We gave our app away for free. What happened next will amaze you.
In June, we were contacted by Apple asking if we’d like to participate in a promotion. Generally, when Apple offers your app some attention, you leap at the opportunity. This was a little different though: Apple wanted to give our app away for free.
But hold on, Obscura is a paid app right? If we give our app away for free, how are we supposed to make any money?
Obscura is a paid app, it does also include a few In App Purchases (IAP). At the time, we offered two filter packs that provided more options when editing images. The hope was that enough people would buy filter packs, that it would make up for the loss of sales revenue.
Here are a few of the key points we talked about when we were making our decision:
1. Our expectation was to see several hundred thousand downloads. Without much else to go on, we decided to base our estimates on 500,000 downloads. Having /hundreds of thousands/ of new users is pretty cool, if also terrifying.
2. Roughly 1 in 15 people bought a filter pack. We couldn’t apply this number going forward though, because these people had already demonstrated a willingness to part with their money. That’s some major selection bias. The industry average for IAP conversions is much closer to 1% (games are a bit higher).
3. Our sales figures were fairly predictable, as we were reaching the long tail after the launch in May. We had a good idea how much sales income we’d see over the same period, and the number was close to what we expected from sales of IAPs with the promo.
5. Even if we take a little loss in revenue, there is tremendous marketing value in more people knowing about Obscura, and sharing photos online.
6. Our biggest concern was that we would cannibalise our entire market of potential customers, and there’d be no one left to buy the app.
Here’s how it went:
IAP sales were actually lower than expected. Over the first week, about 0.5% of people bought an IAP. Over the full course of the promotion that increased to 0.75% which is still a good bit less than we were expecting. Perhaps the demographics of people who take advantage of such offers are less willing to pay for extras, or perhaps we’re just not pushing the IAPs hard enough within the app.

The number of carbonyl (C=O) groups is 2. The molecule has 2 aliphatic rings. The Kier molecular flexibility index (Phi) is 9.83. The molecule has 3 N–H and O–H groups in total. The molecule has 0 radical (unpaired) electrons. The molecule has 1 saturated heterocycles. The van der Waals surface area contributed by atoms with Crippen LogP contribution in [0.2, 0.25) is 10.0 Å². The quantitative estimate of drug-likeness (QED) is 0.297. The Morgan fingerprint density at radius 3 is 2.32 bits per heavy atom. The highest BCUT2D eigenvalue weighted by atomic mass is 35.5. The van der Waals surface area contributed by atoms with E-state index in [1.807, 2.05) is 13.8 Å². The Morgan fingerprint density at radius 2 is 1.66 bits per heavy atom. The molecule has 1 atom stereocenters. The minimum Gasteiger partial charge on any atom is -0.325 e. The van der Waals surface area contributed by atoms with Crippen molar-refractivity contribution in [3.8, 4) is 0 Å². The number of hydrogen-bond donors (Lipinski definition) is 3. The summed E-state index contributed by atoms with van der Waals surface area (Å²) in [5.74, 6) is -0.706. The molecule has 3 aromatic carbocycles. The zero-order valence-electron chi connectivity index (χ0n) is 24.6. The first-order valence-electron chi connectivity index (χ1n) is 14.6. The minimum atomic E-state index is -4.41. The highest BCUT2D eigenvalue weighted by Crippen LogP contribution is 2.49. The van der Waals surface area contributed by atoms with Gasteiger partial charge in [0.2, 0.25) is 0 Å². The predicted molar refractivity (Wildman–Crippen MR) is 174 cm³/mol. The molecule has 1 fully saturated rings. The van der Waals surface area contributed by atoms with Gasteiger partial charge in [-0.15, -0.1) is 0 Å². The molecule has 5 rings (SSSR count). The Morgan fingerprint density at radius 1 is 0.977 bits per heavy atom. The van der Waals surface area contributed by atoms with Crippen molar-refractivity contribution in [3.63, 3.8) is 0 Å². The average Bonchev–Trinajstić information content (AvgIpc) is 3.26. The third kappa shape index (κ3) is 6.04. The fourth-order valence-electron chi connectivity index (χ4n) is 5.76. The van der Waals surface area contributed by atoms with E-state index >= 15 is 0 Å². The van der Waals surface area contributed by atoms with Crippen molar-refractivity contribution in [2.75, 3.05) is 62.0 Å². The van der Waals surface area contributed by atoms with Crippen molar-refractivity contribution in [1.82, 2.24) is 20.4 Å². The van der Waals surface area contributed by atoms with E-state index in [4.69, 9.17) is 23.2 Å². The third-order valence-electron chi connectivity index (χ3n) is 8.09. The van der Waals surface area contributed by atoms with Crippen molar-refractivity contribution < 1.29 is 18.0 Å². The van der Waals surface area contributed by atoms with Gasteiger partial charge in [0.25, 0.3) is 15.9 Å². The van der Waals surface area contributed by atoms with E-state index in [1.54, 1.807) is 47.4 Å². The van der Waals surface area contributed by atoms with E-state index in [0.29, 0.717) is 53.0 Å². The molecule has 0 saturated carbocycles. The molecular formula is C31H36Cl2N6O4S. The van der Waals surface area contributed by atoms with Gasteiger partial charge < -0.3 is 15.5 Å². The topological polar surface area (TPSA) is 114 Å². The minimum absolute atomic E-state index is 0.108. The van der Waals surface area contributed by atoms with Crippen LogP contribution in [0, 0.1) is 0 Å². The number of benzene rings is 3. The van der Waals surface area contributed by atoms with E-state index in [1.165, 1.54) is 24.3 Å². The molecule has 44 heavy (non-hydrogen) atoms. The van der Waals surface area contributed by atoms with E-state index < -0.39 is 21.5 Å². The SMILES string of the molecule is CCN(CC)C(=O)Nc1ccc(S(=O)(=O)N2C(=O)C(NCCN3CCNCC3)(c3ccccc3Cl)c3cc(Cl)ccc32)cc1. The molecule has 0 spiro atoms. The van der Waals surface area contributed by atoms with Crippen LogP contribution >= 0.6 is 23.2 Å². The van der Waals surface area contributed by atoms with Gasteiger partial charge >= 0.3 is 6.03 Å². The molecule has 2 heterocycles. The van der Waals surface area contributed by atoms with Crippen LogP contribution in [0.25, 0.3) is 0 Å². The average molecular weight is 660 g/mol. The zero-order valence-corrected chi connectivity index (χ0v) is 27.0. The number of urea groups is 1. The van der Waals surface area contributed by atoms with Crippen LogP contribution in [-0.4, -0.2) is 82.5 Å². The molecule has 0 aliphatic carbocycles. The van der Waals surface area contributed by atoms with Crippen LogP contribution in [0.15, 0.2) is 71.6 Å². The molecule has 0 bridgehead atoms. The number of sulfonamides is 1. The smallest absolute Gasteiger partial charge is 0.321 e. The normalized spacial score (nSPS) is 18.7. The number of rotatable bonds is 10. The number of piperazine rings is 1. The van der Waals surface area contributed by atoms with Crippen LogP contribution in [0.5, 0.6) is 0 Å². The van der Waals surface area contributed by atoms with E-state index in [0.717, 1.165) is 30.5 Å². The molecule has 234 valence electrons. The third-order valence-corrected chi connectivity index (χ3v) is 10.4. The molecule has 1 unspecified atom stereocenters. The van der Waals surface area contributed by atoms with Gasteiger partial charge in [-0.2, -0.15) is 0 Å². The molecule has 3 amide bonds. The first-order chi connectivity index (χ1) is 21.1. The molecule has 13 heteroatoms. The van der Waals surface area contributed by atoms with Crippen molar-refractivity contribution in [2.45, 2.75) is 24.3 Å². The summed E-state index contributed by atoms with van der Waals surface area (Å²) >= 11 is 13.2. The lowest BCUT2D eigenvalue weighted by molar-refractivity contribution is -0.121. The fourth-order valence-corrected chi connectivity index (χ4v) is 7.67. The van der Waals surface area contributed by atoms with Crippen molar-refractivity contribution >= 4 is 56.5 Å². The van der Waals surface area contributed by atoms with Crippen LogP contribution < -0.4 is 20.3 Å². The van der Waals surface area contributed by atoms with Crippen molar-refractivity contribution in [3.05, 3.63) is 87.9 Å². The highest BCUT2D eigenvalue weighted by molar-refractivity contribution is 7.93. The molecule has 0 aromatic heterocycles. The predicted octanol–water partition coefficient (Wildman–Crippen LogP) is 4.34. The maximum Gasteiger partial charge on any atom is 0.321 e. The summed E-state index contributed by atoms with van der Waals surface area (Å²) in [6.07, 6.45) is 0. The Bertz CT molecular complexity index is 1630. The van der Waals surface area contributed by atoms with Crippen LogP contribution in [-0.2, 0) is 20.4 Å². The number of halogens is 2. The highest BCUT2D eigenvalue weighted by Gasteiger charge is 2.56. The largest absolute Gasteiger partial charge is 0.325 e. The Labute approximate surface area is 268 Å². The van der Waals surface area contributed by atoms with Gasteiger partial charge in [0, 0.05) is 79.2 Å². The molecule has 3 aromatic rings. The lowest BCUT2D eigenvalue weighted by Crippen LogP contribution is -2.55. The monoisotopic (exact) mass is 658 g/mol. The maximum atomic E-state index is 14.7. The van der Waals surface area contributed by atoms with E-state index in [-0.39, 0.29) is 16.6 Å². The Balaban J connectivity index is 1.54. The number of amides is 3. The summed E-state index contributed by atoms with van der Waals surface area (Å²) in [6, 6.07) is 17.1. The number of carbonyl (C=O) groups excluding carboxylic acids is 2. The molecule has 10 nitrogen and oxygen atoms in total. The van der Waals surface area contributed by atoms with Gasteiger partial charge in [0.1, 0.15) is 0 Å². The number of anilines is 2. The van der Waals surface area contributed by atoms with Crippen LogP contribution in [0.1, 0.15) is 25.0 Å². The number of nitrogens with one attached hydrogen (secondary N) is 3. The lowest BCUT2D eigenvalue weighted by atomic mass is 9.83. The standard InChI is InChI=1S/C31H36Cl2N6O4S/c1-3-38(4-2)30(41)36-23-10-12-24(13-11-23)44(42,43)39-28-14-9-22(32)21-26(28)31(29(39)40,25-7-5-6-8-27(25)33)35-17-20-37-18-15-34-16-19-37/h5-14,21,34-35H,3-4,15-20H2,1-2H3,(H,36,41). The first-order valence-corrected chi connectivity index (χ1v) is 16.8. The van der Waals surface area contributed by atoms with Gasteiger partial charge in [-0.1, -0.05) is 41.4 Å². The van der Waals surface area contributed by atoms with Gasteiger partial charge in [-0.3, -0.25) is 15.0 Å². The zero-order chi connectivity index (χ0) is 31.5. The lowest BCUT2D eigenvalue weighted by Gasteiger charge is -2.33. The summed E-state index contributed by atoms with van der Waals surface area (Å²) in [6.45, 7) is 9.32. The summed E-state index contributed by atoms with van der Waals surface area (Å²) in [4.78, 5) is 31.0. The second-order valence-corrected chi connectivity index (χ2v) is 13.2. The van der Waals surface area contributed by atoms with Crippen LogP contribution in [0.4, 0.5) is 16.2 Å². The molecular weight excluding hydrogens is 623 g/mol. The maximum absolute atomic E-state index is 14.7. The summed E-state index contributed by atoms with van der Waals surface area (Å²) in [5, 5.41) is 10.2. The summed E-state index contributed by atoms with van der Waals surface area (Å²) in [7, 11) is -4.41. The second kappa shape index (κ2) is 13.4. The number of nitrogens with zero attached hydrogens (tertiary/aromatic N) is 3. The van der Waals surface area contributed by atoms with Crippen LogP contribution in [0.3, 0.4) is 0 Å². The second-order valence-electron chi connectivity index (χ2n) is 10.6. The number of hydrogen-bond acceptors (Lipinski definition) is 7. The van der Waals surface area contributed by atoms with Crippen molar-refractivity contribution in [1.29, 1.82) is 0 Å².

The one thing we did not account for at all in our estimations was that people would continue to buy Obscura. Not only that, but /more/ people would buy Obscura than we’d expected without the promotion. We’re still trying to wrap our heads around it, but we’re certainly not complaining. We were featured in a number of articles as a result of the promotion which definitely introduced us to new audiences, and the increase in downloads probably improved our visibility on the App Store.
The graph shows that the promo generated a spike in revenue that very closely resembles the launch curve. That spike and long tail is typical of any app launch or significant news coverage, and so we’ve been very lucky to essentially have the benefit of launching the app a second time. The key to a sustainable app is maintaining attention over time, and the promotion provided an amazing opportunity to increase our relevance.
Naturally this raises some questions about the future of Obscura and the business model going forward. We’re very happy with Obscura’s position as a paid app, and we believe there needs to be a market for premium software for the App Store to thrive. I think we’ll definitely be looking further into IAPs as a way for people to support us, regardless of whether they bought the app, or acquired it through the promo.
It’s been a thrill to welcome so many new people from all around the world to Obscura, and we can’t wait to see what amazing things you create.
Ben & Adam
A number of people have asked if Apple compensates developers for the giveaway, and to be very clear, no. Apple simply generates a bunch of promo codes on your behalf and makes them available in the Apple Store app. Obscura is far from the first app to be featured in this way, but it’s not the most well-known promotion.
It’s very hard to communicate to people that Apple’s Apple Store app is not the same as Apple’s App Store app. We quickly lost count of the amount of times we had to point people in the right direction.
There was much more demand for localisation than we anticipated, to the extent that we were seeing a negative impact on our App Store ratings. After an initial update to fix some of the urgent bugs, we put many of our plans for adding new features (especially related to iOS 12) on the back burner in order to localise the app to our most in-demand languages.
As ever, Obscura can be found on the App Store here, and is now available in German, Spanish, French, Japanese, and both Simplified and Traditional Chinese!